Managing a Long-distance Food Supply Chain

Opinion / Supply Chain and Quality

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Managing a Long-distance Food Supply Chain
A.F. van Ahee, Member, Consultant, Viet Nam

Managing long-distance food supply chain should focus on irreversible processes in the food products, reducing food waste.

The presentation connect post-harvest distribution issues to urbanization in 10 largest cities in Vietnam, between now and the year 2050.
As my object is the Food Supply Chain, let me first explain its composition of four channels. Just imagine you are driving on a highway.
In the Production channel, the right lane with the slow drivers, it is about adding value to the physical product, in agriculture in general composed of a skin, content and a core inside. The farmer buys seeds from a nursery, turn that into for example mangoes, which a food processor will transform into mango juice.
In the Marketing channel, the left lane with the fast drivers, it is about ownership, so sellers and buyers.
In the Distribution channel, the middle lane where drivers have to endure cars and trucks switching from the right and left lane and by doing so creating traffic jams, it is about the three logistic activities: transport, warehousing and inventory. In a supply chain there is a choice where to have inventory: upstream or downstream?
In the Information channel, these days high in space above your land and the highway with satellites to observe, Google-like platforms and data storage ‘in the cloud’, it is about collecting, storage and processing (geo-)data, actually ‘Big data’, and transformation into information for planning, decision-making and control purposes for stakeholders in the food supply chain. These activities underline expectations that not only local authorities but also famers, cooperatives, food processors and waste recycling companies can benefit.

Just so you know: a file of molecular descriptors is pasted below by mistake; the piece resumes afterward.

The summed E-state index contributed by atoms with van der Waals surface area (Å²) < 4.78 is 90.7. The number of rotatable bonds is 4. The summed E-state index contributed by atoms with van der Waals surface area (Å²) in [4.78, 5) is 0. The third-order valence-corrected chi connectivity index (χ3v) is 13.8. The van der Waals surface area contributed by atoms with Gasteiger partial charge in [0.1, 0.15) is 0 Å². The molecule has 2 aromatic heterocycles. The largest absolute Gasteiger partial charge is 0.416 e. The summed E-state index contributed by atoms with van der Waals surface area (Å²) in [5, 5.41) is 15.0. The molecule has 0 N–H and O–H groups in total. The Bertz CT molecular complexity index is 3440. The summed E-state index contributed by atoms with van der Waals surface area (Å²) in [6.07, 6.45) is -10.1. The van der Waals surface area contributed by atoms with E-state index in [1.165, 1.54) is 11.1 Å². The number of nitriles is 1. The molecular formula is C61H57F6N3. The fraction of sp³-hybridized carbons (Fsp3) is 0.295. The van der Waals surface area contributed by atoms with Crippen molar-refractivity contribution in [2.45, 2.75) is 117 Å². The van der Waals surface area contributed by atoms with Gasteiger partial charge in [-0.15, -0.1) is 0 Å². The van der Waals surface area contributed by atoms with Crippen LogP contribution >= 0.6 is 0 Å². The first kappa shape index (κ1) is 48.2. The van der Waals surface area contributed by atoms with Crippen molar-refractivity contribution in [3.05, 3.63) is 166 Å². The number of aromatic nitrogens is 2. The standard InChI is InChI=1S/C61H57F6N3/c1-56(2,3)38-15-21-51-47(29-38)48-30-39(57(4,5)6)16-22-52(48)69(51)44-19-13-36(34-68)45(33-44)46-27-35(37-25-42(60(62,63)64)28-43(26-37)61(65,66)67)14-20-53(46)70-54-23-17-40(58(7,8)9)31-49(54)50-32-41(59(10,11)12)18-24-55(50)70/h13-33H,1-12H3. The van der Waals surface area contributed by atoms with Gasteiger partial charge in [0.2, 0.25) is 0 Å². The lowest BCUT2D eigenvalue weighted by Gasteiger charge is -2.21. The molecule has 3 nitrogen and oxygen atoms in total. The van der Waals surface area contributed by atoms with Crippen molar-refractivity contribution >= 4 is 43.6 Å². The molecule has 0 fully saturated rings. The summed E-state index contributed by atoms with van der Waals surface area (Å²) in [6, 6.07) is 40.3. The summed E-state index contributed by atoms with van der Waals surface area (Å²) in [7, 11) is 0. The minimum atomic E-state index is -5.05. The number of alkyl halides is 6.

Information Technology enables any person in the supply chain to get data and information to make decisions that improves the quality and by that the added value of the food supplies chain. In my home country large funds like ‘G4AW’ and the ‘Mekong Delta Plan’ are available to support and make a start with implementation of high tech in agri- and aquaculture, also for you in Vietnam.
Let us see how players in this model deal with issues in the Food Supply Chain.
In managing the distribution channel of any Food Supply Chain a major focus will be on irreversible process, like ripening, bruising and decaying.
The unavoidable result of these irreversible processes is waste during distribution, and consequently fewer quantities to be consumed.
Information Technology is potentially able to support the process for better farming (by using satellites to connect observations of ripening from earlier years to observation of the process of ripening now) and inform farmers to harvest at the best moment.
Also Information Technology can improve the process in the distribution channel by monitoring where problems like decaying occurs. Actions to avoid problems in the future can be made.
Many efforts are undertaken, worldwide as well as in Vietnam, to attack causes of waste.
GMP and GMH focus on the farmer with quite general actions, but effective as they are derived from experiences all over the world.
HACCP is a more limited approach, as it focuses on critical points in all links of the supply chain. The result of effectively dealing with exceptions, the general quality of food products should increase.
GlobalGap focus on the farmer with a consistent set of activities to be implemented for raising quality and more sustainable farming.
Different markets have different protocols to comply with. As an example, in the United Kingdom the GFSI is quite popular among retailers.
In the agri-industry ISO protocols are more popular than the ones mentioned before.
ISO9001 focus on food processors (slide 24), ISO14001 and ISO22000 on 3PLs like transport companies (slide 25) and warehouses. (Slide 26)
Farmers and food processors, not only when you have ambitions to export part of their harvest, the above means that certification will become a must.
From experience I know that it will take a year or so before your activities will have the stamp GlobalGap or ISO22000. So now is the moment starting with internal conversations, then with the cooperative and then submit your request to organizations like Control Union and SGS.